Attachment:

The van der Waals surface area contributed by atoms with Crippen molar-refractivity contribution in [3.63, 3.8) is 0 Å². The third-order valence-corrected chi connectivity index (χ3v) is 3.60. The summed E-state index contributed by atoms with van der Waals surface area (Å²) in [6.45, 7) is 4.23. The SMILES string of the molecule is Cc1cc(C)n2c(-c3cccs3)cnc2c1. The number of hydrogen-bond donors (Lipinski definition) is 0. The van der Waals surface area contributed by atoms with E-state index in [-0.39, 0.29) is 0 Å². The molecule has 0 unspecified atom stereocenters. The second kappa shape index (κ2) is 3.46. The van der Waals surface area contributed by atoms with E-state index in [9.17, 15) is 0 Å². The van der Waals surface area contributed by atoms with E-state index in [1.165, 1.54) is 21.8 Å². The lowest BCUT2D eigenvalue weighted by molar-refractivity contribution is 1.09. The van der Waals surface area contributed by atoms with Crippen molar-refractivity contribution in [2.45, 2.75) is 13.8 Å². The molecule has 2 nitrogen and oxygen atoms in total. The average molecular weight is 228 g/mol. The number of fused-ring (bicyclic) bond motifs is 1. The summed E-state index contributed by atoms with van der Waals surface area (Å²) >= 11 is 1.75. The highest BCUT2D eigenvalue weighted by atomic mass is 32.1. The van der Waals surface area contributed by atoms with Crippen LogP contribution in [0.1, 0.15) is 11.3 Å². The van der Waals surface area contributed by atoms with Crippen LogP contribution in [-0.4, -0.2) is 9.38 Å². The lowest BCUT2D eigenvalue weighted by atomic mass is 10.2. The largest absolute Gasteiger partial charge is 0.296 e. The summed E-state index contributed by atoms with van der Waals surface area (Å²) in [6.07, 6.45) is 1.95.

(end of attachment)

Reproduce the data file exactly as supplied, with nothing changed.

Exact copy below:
The van der Waals surface area contributed by atoms with Crippen molar-refractivity contribution in [3.63, 3.8) is 0 Å². The third-order valence-corrected chi connectivity index (χ3v) is 3.60. The summed E-state index contributed by atoms with van der Waals surface area (Å²) in [6.45, 7) is 4.23. The SMILES string of the molecule is Cc1cc(C)n2c(-c3cccs3)cnc2c1. The number of hydrogen-bond donors (Lipinski definition) is 0. The van der Waals surface area contributed by atoms with E-state index in [-0.39, 0.29) is 0 Å². The molecule has 0 unspecified atom stereocenters. The second kappa shape index (κ2) is 3.46. The van der Waals surface area contributed by atoms with E-state index in [9.17, 15) is 0 Å². The van der Waals surface area contributed by atoms with E-state index in [1.165, 1.54) is 21.8 Å². The lowest BCUT2D eigenvalue weighted by molar-refractivity contribution is 1.09. The van der Waals surface area contributed by atoms with Crippen molar-refractivity contribution in [2.45, 2.75) is 13.8 Å². The molecule has 2 nitrogen and oxygen atoms in total. The average molecular weight is 228 g/mol. The number of fused-ring (bicyclic) bond motifs is 1. The summed E-state index contributed by atoms with van der Waals surface area (Å²) >= 11 is 1.75. The highest BCUT2D eigenvalue weighted by atomic mass is 32.1. The van der Waals surface area contributed by atoms with Crippen LogP contribution in [0.1, 0.15) is 11.3 Å². The van der Waals surface area contributed by atoms with Crippen LogP contribution in [-0.4, -0.2) is 9.38 Å². The lowest BCUT2D eigenvalue weighted by atomic mass is 10.2. The largest absolute Gasteiger partial charge is 0.296 e. The summed E-state index contributed by atoms with van der Waals surface area (Å²) in [6.07, 6.45) is 1.95.